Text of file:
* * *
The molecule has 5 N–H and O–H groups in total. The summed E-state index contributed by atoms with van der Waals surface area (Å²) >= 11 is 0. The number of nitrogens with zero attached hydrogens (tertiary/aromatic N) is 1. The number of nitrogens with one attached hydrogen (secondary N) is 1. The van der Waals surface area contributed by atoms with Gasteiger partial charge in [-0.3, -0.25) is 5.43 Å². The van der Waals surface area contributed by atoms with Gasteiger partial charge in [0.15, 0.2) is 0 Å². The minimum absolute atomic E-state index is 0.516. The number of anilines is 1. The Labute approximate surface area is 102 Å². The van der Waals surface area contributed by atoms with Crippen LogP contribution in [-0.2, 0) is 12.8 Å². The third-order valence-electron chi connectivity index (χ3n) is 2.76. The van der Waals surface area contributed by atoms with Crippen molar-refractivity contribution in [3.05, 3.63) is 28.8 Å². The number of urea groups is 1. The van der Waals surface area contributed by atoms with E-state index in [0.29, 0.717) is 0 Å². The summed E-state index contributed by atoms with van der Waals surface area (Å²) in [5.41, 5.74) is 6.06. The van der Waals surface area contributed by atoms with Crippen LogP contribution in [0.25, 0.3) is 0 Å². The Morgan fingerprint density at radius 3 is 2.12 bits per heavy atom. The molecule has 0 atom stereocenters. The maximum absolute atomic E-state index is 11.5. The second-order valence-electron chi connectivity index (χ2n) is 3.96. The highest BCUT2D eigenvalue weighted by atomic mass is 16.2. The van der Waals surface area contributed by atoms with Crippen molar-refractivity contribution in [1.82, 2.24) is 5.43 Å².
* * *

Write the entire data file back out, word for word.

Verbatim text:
The molecule has 5 N–H and O–H groups in total. The summed E-state index contributed by atoms with van der Waals surface area (Å²) >= 11 is 0. The number of nitrogens with zero attached hydrogens (tertiary/aromatic N) is 1. The number of nitrogens with one attached hydrogen (secondary N) is 1. The van der Waals surface area contributed by atoms with Gasteiger partial charge in [-0.3, -0.25) is 5.43 Å². The van der Waals surface area contributed by atoms with Gasteiger partial charge in [0.15, 0.2) is 0 Å². The minimum absolute atomic E-state index is 0.516. The number of anilines is 1. The Labute approximate surface area is 102 Å². The van der Waals surface area contributed by atoms with Crippen LogP contribution in [-0.2, 0) is 12.8 Å². The third-order valence-electron chi connectivity index (χ3n) is 2.76. The van der Waals surface area contributed by atoms with Crippen molar-refractivity contribution in [3.05, 3.63) is 28.8 Å². The number of urea groups is 1. The van der Waals surface area contributed by atoms with E-state index in [0.29, 0.717) is 0 Å². The summed E-state index contributed by atoms with van der Waals surface area (Å²) in [5.41, 5.74) is 6.06. The van der Waals surface area contributed by atoms with Crippen LogP contribution in [0.25, 0.3) is 0 Å². The Morgan fingerprint density at radius 3 is 2.12 bits per heavy atom. The molecule has 0 atom stereocenters. The maximum absolute atomic E-state index is 11.5. The second-order valence-electron chi connectivity index (χ2n) is 3.96. The highest BCUT2D eigenvalue weighted by atomic mass is 16.2. The van der Waals surface area contributed by atoms with Crippen molar-refractivity contribution in [1.82, 2.24) is 5.43 Å².